At more parks, visitors leave the car behind
As millions of travelers set out for the wilds of America's national park system this summer, more urban denizens than ever will find the trappings of the morning commute awaiting them at the ranger's toll both.Skip to next paragraph
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Buses, shuttles, even green trains could transport them - not to steel-skyscraper canyons, but to stops at Half Dome and Kolob Arch, herds of moose and storied hiking trails. From Yosemite in California's High Sierra to Acadia on Maine's rugged coast, a revolutionary shift toward mass transit is taking place at some of the most popular crown jewels in the country, as the National Park Service makes a major - and somewhat controversial - push to shoehorn visitors out of their beloved cars.
"US national parks are on the brink of perhaps a whole new era in how visitors move through parks and interact with them," says Laura Loomis, a public-transit specialist with the National Parks Conservation Association.
Indeed, if proponents of propane-fueled buses, electric trains, and futuristic trams make their case successfully in Congress this summer, the car could soon head the way of the horse-and-buggy in many parks now overwhelmed by traffic congestion, smog, and vast swaths of asphalt.
Several ambitious mass-transit plans are already in the works:
* Yosemite (which saw 3.4 million visitors in 2000) is beginning a two-year demonstration program in which visitors have the option of leaving their vehicles outside the park and riding shuttles into the heart of Yosemite Valley. The goal is to eventually remove 1,100 parking spaces that presently cover an area the size of several football fields with asphalt.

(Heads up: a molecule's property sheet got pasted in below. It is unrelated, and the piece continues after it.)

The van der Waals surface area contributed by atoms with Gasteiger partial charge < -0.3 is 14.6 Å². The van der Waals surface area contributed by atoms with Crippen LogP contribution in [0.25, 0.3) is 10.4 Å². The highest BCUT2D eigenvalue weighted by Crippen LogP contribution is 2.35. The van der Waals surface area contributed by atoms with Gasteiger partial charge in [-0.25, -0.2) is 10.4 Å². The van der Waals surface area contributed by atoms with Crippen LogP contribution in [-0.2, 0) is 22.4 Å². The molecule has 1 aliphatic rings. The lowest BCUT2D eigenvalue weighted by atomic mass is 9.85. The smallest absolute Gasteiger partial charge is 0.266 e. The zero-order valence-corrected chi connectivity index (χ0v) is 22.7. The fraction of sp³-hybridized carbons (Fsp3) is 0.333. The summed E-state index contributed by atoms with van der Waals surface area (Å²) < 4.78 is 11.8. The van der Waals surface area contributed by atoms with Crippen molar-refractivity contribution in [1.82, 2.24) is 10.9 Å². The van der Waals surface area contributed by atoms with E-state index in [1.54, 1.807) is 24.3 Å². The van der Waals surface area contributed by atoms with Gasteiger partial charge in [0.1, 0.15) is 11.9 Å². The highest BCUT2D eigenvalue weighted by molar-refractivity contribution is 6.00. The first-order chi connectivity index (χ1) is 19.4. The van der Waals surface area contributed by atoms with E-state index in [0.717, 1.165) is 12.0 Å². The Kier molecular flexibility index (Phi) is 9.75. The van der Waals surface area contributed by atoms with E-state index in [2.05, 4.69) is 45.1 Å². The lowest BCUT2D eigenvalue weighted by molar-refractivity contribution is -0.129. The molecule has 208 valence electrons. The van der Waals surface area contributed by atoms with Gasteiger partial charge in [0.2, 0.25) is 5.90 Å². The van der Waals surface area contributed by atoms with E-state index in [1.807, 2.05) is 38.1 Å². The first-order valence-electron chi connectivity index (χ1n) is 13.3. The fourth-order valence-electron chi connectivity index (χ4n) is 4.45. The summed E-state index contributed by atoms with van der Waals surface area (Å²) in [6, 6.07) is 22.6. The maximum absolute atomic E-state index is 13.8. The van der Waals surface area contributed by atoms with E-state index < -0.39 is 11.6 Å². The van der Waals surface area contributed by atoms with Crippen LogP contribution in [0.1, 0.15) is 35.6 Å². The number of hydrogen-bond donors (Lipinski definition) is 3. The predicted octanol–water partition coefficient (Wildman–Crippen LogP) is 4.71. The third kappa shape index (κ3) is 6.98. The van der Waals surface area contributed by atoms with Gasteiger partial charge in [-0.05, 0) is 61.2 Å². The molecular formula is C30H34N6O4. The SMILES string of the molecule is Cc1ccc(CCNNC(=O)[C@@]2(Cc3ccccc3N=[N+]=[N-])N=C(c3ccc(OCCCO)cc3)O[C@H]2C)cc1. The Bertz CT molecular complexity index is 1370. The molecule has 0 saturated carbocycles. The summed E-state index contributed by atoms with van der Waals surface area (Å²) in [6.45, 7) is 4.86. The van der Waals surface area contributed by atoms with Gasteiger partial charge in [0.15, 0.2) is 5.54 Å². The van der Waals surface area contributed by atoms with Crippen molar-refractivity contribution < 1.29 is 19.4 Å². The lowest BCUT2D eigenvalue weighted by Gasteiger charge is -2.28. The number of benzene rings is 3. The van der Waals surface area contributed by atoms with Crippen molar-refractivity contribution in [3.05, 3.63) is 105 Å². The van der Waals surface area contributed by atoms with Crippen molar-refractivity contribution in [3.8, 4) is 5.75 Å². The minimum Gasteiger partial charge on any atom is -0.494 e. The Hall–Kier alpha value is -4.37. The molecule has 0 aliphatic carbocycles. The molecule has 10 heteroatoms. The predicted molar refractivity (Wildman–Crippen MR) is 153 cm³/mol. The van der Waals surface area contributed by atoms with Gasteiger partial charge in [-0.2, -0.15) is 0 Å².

* At Acadia on Maine's Mount Desert Island (2.4 million visitors), a fleet of 17 propane-powered buses transported nearly 200,000 passengers last year and reduced vehicle emissions by 2.7 tons of nitrous oxide, 5.4 tons of hydrocarbons, and 709 tons of carbon dioxide.
* At Golden Gate National Recreation Area in the greater San Francisco area (14.4 million visits), an open-air electric tram formerly used at the Olympic Games in Atlanta is used for tours. Across the Bay, two trams carry visitors up the steep grade at Alcatraz Island to the prison's historic cellblock.
For the Park Service, the shift toward mass transit is full of irony. No other public-land agency in the US has done more to cement the cultural attitude that the best way to encounter the outdoors is from behind one's own windshield. But old habits aren't necessarily hard to break - particularly when the status quo is no longer an option, Ms. Loomis says.
Indeed, experts say the situation at some of the parks has gotten so dire they've been forced to consider alternatives. On the busiest days of the summer, some 6,000 cars typically jockey for 2,500 parking spaces along the Grand Canyon's South Rim. And at Acadia, the smog problem became so bad in recent years that it caused health concerns.
Forty national parks already have some kind of public transportation, typically as an adjunct to the dominant auto use. The revolution is transit plans that aim to replace cars altogether in the parks' most congested areas, where just getting to a campground can be more daunting than navigating rush hour.